Writings, Essays, Lyrics, Musings, Commentary . . .

Article #18: Avenging the Snipers

I pull up to the pump at the 7-11 around the corner from my home. It's well lit, in a residential neighborhood, and some distance from I-95. I look in the rearview, I look in the side mirrors, I look in front of me, hunker down to make myself as small as possible, and get out. As I stand there filling the tank, I see a white truck. My heart quickens. The truck is across the street, parked behind the Salvation Army church building. I tell myself everything's okay, but my heart thumps louder and faster. I stop pumping prematurely, duck down to screw on the lid, and dash into 7-11 to pay.

This scene is played out many times in the coming days -- played out by me and most everyone else I know. Two snipings were minutes from my house (one, a mile from my Mom). Another was five minutes from my son in Falls Church. I'd experienced the horror of terrorism on TV and in print. I'd viewed terrorist damage at the Pentagon. I'd felt the trickle down terror in airports -- line after line after line. But now, Terror, with a capital T, was literally in my backyard -- faceless and walking defiantly in my neighborhood.

I didn't want to be scared. I thought I was strong and embodied with the "I will fear no evil" psalm. But my heart thumped as my mantra,"Peace be still," echoed in my head. Why here? Why now? Maybe I had yet to internalize the daily fear of millions in the Middle East. Or the on-going fear of drive-by ghetto shootings. Just think, the snipers killed 13, wounded 5 -- no more than any drive-by night, no more than any Israeli bus bombing, but. . . in my backyard.

Then the snipers were caught. We breathe a collective sigh of relief -- we'd been waiting to exhale. Muhammed and Malvo. A man and. . . a boy. A former member of the Nation of Islam and an illegal alien. And then, the cry for their heads. Where to best prosecute them to get a clean and swift death penalty? Answer: Virginia -- my state. The cries of vengeance rise!!!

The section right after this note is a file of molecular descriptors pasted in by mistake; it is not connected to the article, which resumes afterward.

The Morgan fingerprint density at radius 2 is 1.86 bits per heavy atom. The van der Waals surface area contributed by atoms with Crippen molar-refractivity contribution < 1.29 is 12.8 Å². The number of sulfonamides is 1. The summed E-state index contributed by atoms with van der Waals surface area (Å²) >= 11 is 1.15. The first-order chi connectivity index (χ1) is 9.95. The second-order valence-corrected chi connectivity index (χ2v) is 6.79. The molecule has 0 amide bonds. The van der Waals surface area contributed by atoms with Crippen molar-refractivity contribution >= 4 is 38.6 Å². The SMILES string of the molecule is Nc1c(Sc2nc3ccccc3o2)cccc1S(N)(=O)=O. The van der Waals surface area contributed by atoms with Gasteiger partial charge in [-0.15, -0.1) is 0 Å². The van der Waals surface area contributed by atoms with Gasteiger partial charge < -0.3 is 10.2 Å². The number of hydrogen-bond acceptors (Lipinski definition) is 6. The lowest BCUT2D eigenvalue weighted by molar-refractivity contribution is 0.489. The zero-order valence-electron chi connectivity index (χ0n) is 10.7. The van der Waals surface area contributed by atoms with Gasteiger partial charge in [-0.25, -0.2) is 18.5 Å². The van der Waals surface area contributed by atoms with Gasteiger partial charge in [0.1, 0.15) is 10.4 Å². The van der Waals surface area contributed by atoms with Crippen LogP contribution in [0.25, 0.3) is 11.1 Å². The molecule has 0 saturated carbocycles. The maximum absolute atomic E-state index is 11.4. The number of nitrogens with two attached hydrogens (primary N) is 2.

I get caught up in conversations where I am surrounded with words of hatred -- hatred for Muslims, hatred for the Nation of Islam, hatred of anything remotely connected to the snipers. Immediately I think of two of my dearest friends -- both African-Americans, both Muslims. One in the Nation of Islam; one, orthodox. One has a last name of Muhammad; the other, Ahmed. Both are pure of body, mind, and spirit, full of love and humility. I love them dearly and want to scream out in their names.

Dry words tumble from my mouth and fall on deaf ears. But I must find the courage to stand up for them -- without a tremor, with pride and honor in our friendship. I must stand for them -- whose names and hearts I do know-- and, in turn, stand for other Muslims I do not know. I must avenge the snipers by not allowing hatred to spread. I must avenge them by having the courage to speak out against racial and religious profiling. I must especially have the courage to speak up, to stand up when odds are not in my favor. I must have the courage to ask the tough questions:

- What ever happened to "vengeance is mine sayeth the Lord"?
- What ever happened to freedom to religion?
- What ever happened to the stand against capital punishment?
- Are the snipers mentally insane? Is not one a minor?
- How can one oppose abortion and support the death penalty?
- What caused them to behave that way? Contributory causes?
- What ever happen to "he who is without sin throw the first stone"?
- To paraphrase Gandhi: Won't an eye for an eye leave the whole world blind?

I must start by asking these questions -- not just of others, but of myself. I must turn inward and I must, as the old folks say, "pray on it." I avenge the snipers by examining my heart, by strengthening my courage, by internalizing the worldwide pain and the struggle for mere existence. Peace be still. Peace be still. Peace be still.